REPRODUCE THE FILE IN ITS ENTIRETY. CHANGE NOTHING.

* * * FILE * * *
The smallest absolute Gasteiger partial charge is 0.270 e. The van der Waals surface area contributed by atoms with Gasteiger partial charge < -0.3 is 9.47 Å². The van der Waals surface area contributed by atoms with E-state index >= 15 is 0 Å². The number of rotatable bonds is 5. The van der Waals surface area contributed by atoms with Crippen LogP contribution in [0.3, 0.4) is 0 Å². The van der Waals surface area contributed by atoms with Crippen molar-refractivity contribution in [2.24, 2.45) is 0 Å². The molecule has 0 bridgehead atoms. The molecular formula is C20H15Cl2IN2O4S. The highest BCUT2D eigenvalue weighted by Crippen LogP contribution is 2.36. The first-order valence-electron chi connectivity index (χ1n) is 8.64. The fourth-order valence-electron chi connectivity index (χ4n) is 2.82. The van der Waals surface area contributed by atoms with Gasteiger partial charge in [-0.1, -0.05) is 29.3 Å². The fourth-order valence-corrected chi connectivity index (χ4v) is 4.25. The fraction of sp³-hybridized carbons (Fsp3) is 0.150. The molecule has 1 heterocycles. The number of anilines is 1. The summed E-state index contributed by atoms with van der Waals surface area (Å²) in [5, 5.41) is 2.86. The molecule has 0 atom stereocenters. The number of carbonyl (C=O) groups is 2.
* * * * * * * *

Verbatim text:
The smallest absolute Gasteiger partial charge is 0.270 e. The van der Waals surface area contributed by atoms with Gasteiger partial charge < -0.3 is 9.47 Å². The van der Waals surface area contributed by atoms with E-state index >= 15 is 0 Å². The number of rotatable bonds is 5. The van der Waals surface area contributed by atoms with Crippen LogP contribution in [0.3, 0.4) is 0 Å². The van der Waals surface area contributed by atoms with Crippen molar-refractivity contribution in [2.24, 2.45) is 0 Å². The molecule has 0 bridgehead atoms. The molecular formula is C20H15Cl2IN2O4S. The highest BCUT2D eigenvalue weighted by Crippen LogP contribution is 2.36. The first-order valence-electron chi connectivity index (χ1n) is 8.64. The fourth-order valence-electron chi connectivity index (χ4n) is 2.82. The van der Waals surface area contributed by atoms with Gasteiger partial charge in [-0.1, -0.05) is 29.3 Å². The fourth-order valence-corrected chi connectivity index (χ4v) is 4.25. The fraction of sp³-hybridized carbons (Fsp3) is 0.150. The molecule has 1 heterocycles. The number of anilines is 1. The summed E-state index contributed by atoms with van der Waals surface area (Å²) in [5, 5.41) is 2.86. The molecule has 0 atom stereocenters. The number of carbonyl (C=O) groups is 2.